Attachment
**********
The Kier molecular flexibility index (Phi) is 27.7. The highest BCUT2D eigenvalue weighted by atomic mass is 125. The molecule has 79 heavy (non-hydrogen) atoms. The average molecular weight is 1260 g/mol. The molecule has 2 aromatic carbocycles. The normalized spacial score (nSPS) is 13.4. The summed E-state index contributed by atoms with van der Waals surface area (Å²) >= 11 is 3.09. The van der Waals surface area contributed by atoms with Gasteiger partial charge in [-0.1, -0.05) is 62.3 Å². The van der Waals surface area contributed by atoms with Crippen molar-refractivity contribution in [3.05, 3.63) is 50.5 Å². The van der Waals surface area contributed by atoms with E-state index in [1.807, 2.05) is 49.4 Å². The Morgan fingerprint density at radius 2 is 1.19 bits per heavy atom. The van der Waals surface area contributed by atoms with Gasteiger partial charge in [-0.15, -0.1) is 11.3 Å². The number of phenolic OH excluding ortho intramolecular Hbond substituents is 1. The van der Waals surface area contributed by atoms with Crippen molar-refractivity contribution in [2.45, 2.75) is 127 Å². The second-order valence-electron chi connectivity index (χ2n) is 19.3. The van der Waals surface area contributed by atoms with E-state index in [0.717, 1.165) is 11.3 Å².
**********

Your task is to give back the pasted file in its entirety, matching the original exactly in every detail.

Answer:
The Kier molecular flexibility index (Phi) is 27.7. The highest BCUT2D eigenvalue weighted by atomic mass is 125. The molecule has 79 heavy (non-hydrogen) atoms. The average molecular weight is 1260 g/mol. The molecule has 2 aromatic carbocycles. The normalized spacial score (nSPS) is 13.4. The summed E-state index contributed by atoms with van der Waals surface area (Å²) >= 11 is 3.09. The van der Waals surface area contributed by atoms with Gasteiger partial charge in [-0.1, -0.05) is 62.3 Å². The van der Waals surface area contributed by atoms with Crippen molar-refractivity contribution in [3.05, 3.63) is 50.5 Å². The van der Waals surface area contributed by atoms with E-state index in [1.807, 2.05) is 49.4 Å². The Morgan fingerprint density at radius 2 is 1.19 bits per heavy atom. The van der Waals surface area contributed by atoms with Gasteiger partial charge in [-0.15, -0.1) is 11.3 Å². The number of phenolic OH excluding ortho intramolecular Hbond substituents is 1. The van der Waals surface area contributed by atoms with Crippen molar-refractivity contribution in [2.45, 2.75) is 127 Å². The second-order valence-electron chi connectivity index (χ2n) is 19.3. The van der Waals surface area contributed by atoms with E-state index in [0.717, 1.165) is 11.3 Å².